3 Free Programming Books to Learn CoffeeScript

CoffeeScript is a little language that compiles into JavaScript. Underneath that awkward Java-esque patina, JavaScript has always had a gorgeous heart. CoffeeScript is an attempt to expose the good parts of JavaScript in a simple way.

I remember when I first learned about CoffeeScript, and what it can do. It all seemed like a big joke at first, and many people didn’t hold very high expectations for this ‘programming language’.

Then, a year ago – I was watching a live-stream of an unknown programmer build a game for Ludum Dare, in CoffeeScript. I spent two days watching a couple streams at once, seeing how developers tackle problems in live environment, and I was blown away by the flexibility of CS.

I really wish I could remember the guys name, but a lot of stuff has went down since then, and so I’m unable to recall anything at all.


But, ever since it was released to the public, it has managed to grow into one of the most well-known programming languages in the world, at some points competing for the top spots on programming websites like Github, and Stack Overflow.

The great shift that has happened in community is that a lot of Node.js users are now writing their code in CoffeeScript (which compiles to JS anyway), as they both are compatible with each other. The Ruby community also seems to love CoffeeScript, thanks to the syntax implementation.

Read: 9 Flowchart Tools for Creating Charts and Diagrams

In this post, I’d like to introduce you to 3 free books that will help you get started with CoffeeScript, and at the end of the post – a link to another website that offers interactive learning for CoffeeScript, but not necessarily free.

Also, before we get to our books – you should see this post that discusses the relevance and different methods that CoffeeScript uses, and will surely help you decide on whether CS is something you’d like to learn, or perhaps leave it be for the time being.

CoffeeScript Ristretto

CoffeeScript Ristretto

CoffeeScript Ristretto is a book about programming with functions that uses the CoffeeScript programming language for the examples and exercises.

You’ll want this book if:

  • You want to learn CoffeeScript and understand it thoroughly, rather than just learn about basic syntax.
  • You’re already a CoffeeScript programmer, but looking to advance your knowledge and experience with additional ways of working with the language.
  • You’re looking to learn more about functions, and how to use them in programming.

I’ve linked to the books original page, and you might notice that there is a price-tag set for it, but – there is also a little button that says ‘Read online’, which is what we want. The book can be read for free online. Follow this link to get started.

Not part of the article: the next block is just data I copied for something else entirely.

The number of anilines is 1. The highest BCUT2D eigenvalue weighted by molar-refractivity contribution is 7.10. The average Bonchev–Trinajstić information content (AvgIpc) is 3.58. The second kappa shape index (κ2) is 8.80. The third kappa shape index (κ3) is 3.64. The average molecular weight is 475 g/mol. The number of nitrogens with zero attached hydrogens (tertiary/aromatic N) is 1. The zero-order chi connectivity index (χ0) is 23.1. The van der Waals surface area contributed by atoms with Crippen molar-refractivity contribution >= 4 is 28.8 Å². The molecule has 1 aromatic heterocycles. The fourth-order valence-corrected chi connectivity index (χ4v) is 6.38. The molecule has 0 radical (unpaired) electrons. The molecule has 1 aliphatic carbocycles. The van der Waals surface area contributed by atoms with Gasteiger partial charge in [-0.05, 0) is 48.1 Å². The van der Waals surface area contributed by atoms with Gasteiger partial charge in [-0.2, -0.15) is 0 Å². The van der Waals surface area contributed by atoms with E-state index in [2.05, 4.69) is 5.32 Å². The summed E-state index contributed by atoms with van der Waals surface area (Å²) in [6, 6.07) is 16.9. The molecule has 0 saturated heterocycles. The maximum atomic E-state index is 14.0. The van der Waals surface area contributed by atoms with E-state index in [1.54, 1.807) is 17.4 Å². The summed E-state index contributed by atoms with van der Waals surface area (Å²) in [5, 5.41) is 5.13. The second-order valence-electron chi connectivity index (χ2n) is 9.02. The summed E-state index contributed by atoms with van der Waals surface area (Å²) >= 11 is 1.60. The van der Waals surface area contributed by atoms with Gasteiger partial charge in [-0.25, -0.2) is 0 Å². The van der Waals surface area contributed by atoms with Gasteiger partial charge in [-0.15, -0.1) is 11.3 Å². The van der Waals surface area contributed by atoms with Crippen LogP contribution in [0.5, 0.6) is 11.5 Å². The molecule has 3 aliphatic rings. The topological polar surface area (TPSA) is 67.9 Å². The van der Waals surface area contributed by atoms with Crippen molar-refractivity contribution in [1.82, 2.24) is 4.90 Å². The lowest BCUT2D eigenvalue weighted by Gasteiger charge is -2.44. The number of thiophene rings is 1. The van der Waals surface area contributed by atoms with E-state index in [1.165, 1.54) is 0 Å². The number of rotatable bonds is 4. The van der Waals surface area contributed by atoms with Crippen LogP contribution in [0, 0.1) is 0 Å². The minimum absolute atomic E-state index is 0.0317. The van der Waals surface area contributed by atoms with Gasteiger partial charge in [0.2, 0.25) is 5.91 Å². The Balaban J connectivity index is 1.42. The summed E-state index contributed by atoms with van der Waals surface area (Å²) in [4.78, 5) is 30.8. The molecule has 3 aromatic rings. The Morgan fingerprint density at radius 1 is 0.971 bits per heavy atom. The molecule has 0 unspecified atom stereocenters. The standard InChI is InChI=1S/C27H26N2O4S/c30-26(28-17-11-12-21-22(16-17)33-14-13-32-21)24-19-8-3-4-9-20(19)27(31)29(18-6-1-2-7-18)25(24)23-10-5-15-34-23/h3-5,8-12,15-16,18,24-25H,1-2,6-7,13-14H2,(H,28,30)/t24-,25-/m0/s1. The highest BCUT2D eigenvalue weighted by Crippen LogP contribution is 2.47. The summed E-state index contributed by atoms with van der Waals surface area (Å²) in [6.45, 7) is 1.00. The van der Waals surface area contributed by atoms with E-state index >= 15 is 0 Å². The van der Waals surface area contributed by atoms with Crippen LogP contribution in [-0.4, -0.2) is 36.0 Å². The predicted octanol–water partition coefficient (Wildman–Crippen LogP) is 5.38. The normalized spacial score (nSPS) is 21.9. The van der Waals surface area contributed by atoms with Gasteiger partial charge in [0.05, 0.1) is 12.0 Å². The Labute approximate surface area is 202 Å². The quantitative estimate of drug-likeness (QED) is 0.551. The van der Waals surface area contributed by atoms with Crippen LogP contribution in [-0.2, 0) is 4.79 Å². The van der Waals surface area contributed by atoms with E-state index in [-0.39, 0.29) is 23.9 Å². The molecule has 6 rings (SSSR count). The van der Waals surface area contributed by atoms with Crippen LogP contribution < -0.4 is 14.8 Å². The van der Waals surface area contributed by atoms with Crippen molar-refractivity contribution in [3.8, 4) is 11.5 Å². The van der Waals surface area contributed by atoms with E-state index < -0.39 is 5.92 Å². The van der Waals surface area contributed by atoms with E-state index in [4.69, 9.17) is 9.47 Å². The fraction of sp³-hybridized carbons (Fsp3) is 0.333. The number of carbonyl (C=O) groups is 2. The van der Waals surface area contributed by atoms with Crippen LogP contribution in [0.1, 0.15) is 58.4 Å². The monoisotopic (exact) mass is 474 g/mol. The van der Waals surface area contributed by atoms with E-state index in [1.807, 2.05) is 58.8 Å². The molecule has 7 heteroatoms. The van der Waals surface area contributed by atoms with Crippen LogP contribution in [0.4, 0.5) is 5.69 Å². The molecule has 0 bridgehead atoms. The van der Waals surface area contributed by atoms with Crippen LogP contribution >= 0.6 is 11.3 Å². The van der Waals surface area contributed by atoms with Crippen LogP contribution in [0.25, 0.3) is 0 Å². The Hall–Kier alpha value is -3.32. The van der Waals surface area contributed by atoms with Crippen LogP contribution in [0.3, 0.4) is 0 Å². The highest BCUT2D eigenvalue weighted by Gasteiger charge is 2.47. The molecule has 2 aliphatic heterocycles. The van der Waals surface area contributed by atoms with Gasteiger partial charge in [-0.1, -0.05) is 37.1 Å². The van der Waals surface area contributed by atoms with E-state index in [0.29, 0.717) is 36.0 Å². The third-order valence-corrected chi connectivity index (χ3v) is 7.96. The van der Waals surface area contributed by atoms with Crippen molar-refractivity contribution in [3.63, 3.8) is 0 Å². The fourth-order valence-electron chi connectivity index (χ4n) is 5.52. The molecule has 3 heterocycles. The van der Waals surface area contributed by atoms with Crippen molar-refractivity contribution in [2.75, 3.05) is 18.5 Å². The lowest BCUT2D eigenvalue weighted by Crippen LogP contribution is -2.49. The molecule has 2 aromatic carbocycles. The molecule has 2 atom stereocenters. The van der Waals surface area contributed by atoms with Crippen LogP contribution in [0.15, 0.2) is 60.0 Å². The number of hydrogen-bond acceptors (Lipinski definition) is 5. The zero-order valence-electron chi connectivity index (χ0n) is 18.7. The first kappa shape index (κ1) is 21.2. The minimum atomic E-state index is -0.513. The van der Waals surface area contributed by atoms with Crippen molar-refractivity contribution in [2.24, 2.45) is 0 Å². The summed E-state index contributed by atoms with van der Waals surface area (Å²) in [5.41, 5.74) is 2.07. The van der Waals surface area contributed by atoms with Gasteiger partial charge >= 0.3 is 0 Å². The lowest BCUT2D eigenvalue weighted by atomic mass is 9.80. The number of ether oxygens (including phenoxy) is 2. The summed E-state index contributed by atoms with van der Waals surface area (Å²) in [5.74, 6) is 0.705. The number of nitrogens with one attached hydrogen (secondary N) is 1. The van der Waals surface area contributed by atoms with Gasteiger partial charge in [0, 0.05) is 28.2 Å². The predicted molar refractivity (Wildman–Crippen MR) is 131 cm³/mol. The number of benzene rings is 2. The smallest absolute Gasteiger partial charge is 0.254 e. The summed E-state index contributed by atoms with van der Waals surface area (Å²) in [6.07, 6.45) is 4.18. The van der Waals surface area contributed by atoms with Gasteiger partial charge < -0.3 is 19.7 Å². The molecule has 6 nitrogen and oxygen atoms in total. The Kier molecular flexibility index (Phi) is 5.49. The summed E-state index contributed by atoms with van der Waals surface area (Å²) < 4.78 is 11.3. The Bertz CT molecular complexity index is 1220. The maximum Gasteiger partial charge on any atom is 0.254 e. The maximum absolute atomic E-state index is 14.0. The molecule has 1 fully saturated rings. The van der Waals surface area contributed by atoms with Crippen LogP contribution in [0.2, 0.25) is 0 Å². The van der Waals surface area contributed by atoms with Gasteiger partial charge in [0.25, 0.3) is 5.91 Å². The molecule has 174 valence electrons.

It’s definitely not a very long book at 140 pages, but the main thing you’ll be learning about is functions and classes, and how they make CS what it is today.

1. Smooth CoffeeScript

Smooth CoffeeScript
There are 35 exercises in total, plenty to get you started! Seriously, this is a great resource and anyone learning or practicing CoffeeScript should add it to their collection. You can choose from a traditional PDF / HTML format, or you can go all out on a interactive tutorial – which will enable you to write and see code perform directly in the browser, as well as provide you with the solutions from within the same section.

You’ll find a lot of copies of this book online, but believe me – the Github page that I linked is the only legitimate source of fetching / reading this book, not saying others aren’t – but you know how it goes.

2. The Little Book on CoffeeScript

The Little Book on CoffeeScript
It does seem like there is newer version of this book available, but unfortunately – the link it leads to will require a lunch worth of payment to be made, in order to get access to it. But, the book itself – older version – is still valuable, and worthy of having in the collection – if only for the explanations of some of the functions of CS.

Like for example the syntax section, it’s quite brief – but thorough at the same time, and so it can in the long-term save you a lot of time, by not having to view large tutorials and scan through those. Good reference book, lets put it that way.

3. CoffeeScript – Code School

CoffeeScript Code School
This is the website I was talking about at the beginning of the post: CodeSchool offers a practical and very efficient interactive course for getting started with CoffeeScript, unfortuntely – only the first lesson is available for free, and to access the rest you’ll need to purchase a subscription.


I’m not affiliated or partnered with Code School (not yet, anyway), but I do think that it is a good place to start learning more about CS, and perhaps you can afford to shell out some bucks to acquire new knowledge.

There are 6 levels you’ll be working with, which will add up to 36 challenges in total.

Learning CoffeeScript for Free

These are all the resources I had built up in my collection, and I do hope that they’ll prove to be useful to you, and that you’ll be able to pick up this language at a much quicker pace – if we think in terms of free learning.

It’s just JavaScript, so don’t sweat it too much.